This Is Not What I Expected (Derek Hui, 2017)

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One of two romantic comedies that tried and failed to unseat the powerhouse Fast & the Furious 8 at the Chinese box office this past May Day weekend, This Is Not What I Expected opens here on Friday, a week after its counter-part Love Off the Cuff. It’s a totally pleasant film that surfs gently on the charm of its lead actors, recalling at times the softer screwballs of the 1930s, or more exactly the modern imitations of those classics. It’s essentially You’ve Got Mail, but where the two leads secretly communicate not via letters or emails, but through food. Zhou Dongyou, who was exceptional last year in Derek Tsang’s SoulMate, plays a manic pixie who repeatedly runs afoul of aloof billionaire Takeshi Kaneshiro (aging nicely more than 20 years after Chungking Express and Fallen Angels). Kaneshiro is a fastidious foodie, a buyer and seller of hotels who checks into an aging inn somewhere in Shanghai and finds all of the food lacking. Except, that is, for a soup made by Zhou, known to Kaneshiro only as the woman who mistakenly vandalized his truck in an act of revenge for her roommate. Kaneshiro and the chef refuse to meet each other, instead using the peculiar qualities of food to bond.


During his stay at the hotel, the two continue to run into each other in a series of semi-slapstick sequences (Zhou drunkenly falls from a roof and reassembles herself with a sickening zombieness, the germophobe stuffs her into a suitcase and leaves her in the hallway to get rid of her, which leads to his spending a night in jail). But eventually they figure each other out and Kaneshiro, obsessed by her food, practically moves into her apartment in an attempt to figure out what it is about it that’s so appealing to him. As you’d expect, they fall in love during a nightlong trip caused by accidentally eating  hallucinogenic blowfish, but he doesn’t realize it until much later. Obstacles include the fact that Kaneshiro already has a personal chef (the mixing of the food and sex metaphor here becoming increasingly complicated, as the other chef suggests a kind of polyamorous division of meal responsibilities), and his father, played by none other than Taiwanese actor Chang Kuo-cho, who played the father in A Brighter Summer Day.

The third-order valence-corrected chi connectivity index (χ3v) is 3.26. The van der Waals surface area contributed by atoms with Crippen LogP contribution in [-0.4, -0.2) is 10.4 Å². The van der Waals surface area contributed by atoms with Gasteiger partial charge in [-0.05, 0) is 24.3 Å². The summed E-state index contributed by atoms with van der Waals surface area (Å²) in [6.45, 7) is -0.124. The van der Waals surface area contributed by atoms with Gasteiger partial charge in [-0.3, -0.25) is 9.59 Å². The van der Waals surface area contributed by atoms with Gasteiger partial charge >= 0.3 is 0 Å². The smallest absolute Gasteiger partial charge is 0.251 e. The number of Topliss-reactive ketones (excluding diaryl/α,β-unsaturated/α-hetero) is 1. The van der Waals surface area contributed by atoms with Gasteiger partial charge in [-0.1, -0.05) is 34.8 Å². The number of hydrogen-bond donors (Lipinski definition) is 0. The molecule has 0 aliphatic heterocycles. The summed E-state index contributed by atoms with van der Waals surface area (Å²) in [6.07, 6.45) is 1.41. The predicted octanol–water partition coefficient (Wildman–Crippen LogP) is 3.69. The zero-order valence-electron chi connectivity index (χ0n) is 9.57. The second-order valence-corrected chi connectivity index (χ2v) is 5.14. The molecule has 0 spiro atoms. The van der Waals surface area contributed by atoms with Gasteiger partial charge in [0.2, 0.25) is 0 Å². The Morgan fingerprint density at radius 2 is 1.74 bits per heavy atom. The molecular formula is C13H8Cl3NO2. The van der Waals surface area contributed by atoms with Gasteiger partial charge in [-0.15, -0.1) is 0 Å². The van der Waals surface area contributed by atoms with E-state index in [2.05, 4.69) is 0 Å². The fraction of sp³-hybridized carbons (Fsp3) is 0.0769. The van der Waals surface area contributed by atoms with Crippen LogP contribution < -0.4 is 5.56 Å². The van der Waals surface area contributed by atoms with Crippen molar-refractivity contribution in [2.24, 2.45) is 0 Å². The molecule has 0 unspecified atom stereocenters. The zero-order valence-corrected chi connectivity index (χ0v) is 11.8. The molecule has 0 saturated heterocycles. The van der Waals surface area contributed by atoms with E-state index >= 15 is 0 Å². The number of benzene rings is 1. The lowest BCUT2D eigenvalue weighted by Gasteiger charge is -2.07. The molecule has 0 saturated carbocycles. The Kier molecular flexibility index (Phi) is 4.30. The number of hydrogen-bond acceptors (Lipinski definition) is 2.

This is director Derek Hui’s debut feature, after a distinguished career as a film editor (Peter Chan’s Wuxia and Dearest, Teddy Chan’s Kung Fu JungleMan of Tai ChiSoulMate and more). Like SoulMate, it is also produced by Peter Chan, one of the key figures in Hong Kong cinema who seems to be recreating the spirit of his 1990s production house UFO on the Mainland, mixing in talent from Hong Kong (Hui), Taiwan (Kaneshiro & Chang) and China (Zhou) itself. While the film is set in Shanghai and has some lovely images of the city’s skyline, it doesn’t really feel specific to any one place, a major drawback of most mainstream Mainland productions, which feel like they could take place anywhere, or nowhere, a vagueness of location that is the polar opposite of Chan’s seminal 90s works like Comrades, Almost a Love Story or He Ain’t Heavy, He’s My Father. Hui makes up for this though with his cooking and eating sequences, which put televised food porn to shame with their attention not just to color and texture, but the sounds of cooking. Unlike classic Hong Kong food comedies like Stephen Chow’s God of Cookery or Tsui Hark’s The Chinese Feast, the food here is solidly realistic, it is actual food that could be cooked and eaten, and it’s so gorgeous that it isn’t hard to understand how it could change a person’s life. Hui throughout uses a lot of shallow focus, centering his images on his actors’ faces and giving the film the crisp brightness of color that so distinguishes contemporary Chinese film from its blander Hollywood counterparts. Kaneshiro is excellent as usual, the opposite of his depressingly manic mess of a performance in last year’s Wong Kar-wai produced See You Tomorrow. As the straight man to Zhou’s adorable flightiness, it’s the best work I’ve seen from him since 2011’s Wuxia. After her terrific dramatic work in SoulMate, it nice to see Zhou in looser, lighter fare. her work is as charming as that of Bai Baihe in Go Away Mr. Tumor or Jelly Lin in The Mermaid or Angelababy in See You Tomorrow. After years of false starts (I’m looking at you Sophie’s Revenge and My Lucky Star), it looks like China might finally be developing both an exceptional group of comediennes and the kind of projects commensurate with their talent.

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